Open-source, non-custodial Bitcoin privacy wallet Wasabi is popular enough to catch the attention of the European Union Agency for Law Enforcement Cooperation (Europol), the Hague-based European Union’s law enforcement agency. As for what the law enforcement can do about this wallet’s privacy options – it’s not looking good for them.
(Updated at 11:20 UTC: updates in bold
Updated at 11:46 UTC: two last sentences have been added).
In a two-part report for the eyes of “law enforcement only,” one dated April and the other May, 2020, Europol’s European Cybercrime Centre (EC3), writes that they’ve noticed an “increasing number of investigations involving Wasabi Wallet.” EC3 notes the wallet’s use of the anonymization method for bitcoin transactions CoinJoin, integration of TOR software, that certain anti-money laundering (AML) legislation, such as the AMLD5, don’t apply to it, and other privacy-focused features. The news was first reported by Coindesk.
As to how popular Wasabi is, the agency says “certainly popular enough to spark our interest.” They go on to cite the data provided by blockchain and analytics specialist Chainalysis per which Wasabi stored keys to more than BTC 110,000 (USD 1 billion). Furthermore, almost USD 50 million in BTC were deposited in three weeks leading to the March report, with almost 30% from the dark web. “This is a significant amount, relatively speaking, given the dark web transactions are estimated to have only 1% share of total transactions,” EC3 writes.
The report proceeds to analyze the use of the wallet in detail; it demonstrates a transaction, and looks into “the possibilities for law enforcement investigations,” prefacing it with: “Spoiler alert: things are not looking good.” Suspects who use the wallet correctly “have a very high probability of staying undetected.”
Visually identifying a Wasabi transaction is possible and may be useful, it says, but if a suspect is consistently using the mixer, the commercial tracing tools should be able to identify them. However, they won’t demix them. Whether Wasabi transactions can be demixed, “realistically speaking, in most cases the answer is negative.” This may be possible, though, if a suspect makes a mistake and groups the mixed coins together. There also may be ways to do so in the future: Dutch financial crimes investigation agency FIOD started “promising technical research into behavior and demixing of Wasabi transactions […].”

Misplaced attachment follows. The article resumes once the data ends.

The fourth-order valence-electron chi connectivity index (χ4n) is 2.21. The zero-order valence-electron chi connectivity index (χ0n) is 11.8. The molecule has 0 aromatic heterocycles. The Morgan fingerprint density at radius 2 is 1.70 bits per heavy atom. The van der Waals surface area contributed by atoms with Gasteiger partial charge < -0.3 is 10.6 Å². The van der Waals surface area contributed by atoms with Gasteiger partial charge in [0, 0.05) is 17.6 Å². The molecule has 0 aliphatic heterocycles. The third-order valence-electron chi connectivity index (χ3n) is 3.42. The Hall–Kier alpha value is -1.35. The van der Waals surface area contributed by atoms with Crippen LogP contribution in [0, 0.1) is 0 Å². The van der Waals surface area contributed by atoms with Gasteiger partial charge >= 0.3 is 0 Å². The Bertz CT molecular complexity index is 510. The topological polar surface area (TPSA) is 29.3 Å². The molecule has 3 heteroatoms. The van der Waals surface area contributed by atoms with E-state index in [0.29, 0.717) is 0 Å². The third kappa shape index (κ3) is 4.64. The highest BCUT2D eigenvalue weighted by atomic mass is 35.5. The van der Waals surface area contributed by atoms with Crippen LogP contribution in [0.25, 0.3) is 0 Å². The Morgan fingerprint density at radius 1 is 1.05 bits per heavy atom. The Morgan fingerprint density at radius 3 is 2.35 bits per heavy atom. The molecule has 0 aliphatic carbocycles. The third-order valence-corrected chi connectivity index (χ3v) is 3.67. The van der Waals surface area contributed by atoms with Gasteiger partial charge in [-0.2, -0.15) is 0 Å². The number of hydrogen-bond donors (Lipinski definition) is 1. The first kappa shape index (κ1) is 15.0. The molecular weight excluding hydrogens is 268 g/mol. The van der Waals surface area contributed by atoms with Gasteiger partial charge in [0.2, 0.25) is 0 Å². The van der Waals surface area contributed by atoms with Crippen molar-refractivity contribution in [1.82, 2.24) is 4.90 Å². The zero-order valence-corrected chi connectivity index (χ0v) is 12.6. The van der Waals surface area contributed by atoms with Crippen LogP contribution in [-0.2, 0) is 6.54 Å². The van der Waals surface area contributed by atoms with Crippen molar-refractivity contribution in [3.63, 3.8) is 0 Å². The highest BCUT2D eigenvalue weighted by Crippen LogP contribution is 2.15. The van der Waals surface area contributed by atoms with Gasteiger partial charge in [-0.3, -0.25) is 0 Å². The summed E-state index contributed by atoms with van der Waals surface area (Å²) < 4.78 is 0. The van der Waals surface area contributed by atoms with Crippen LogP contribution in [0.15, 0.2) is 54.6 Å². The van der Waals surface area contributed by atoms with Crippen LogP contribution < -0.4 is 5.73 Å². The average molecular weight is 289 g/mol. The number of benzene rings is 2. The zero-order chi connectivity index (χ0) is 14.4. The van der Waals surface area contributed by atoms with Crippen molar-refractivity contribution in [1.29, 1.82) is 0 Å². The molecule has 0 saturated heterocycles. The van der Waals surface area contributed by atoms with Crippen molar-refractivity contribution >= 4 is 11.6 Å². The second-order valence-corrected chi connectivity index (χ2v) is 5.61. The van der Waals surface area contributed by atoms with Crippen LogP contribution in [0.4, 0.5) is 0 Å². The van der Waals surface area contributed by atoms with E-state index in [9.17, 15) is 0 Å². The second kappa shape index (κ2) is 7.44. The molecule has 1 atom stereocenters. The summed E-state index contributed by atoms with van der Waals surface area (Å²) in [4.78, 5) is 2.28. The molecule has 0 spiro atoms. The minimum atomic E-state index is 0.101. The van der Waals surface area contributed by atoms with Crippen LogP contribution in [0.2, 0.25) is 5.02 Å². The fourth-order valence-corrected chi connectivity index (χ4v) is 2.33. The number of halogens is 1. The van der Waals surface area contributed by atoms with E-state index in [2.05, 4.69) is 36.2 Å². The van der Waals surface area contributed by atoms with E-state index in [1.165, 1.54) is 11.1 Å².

While the transparency of blockchain is celebrated, it also prevents complete anonymity, given that one’s balance and transaction history is available for all to see. Still, when it comes to personal funds, privacy is also a matter of great importance to the Cryptoverse. To those outside it, this may seem like setting a stage for illegal activities, but it’s mostly about protecting funds from third-party attackers. There’s probably some defiance there too, standing against regulators/authorities who find absolute privacy threatening, as it wouldn’t allow identifying suspects, and are working to prevent it.
According to Wasabi, the technical details of the report are “dead on.”
“We cannot, however, verify the data they have provided with regards to usage patterns, it is, of course, plausible, but considering the sensitivity of the matter, we would like to refrain from speculation on this and also on some of your questions that require it,” Gergely Hajdu, CEO of zkSNACKs, the company behind the Wasabi wallet, told Cryptonews.com.
He added that the company has also “pleasantly acknowledged that their assessment of our legal situation is coinciding with our interpretation of various international laws, too.”
“We have already known that we are providing outstanding security for our users, but their confirmation is certainly reassuring,” Hajdu said.
Europol confirmed that the document is an official Europol report that is aimed for a law enforcement audience. The agency declined to comment any further.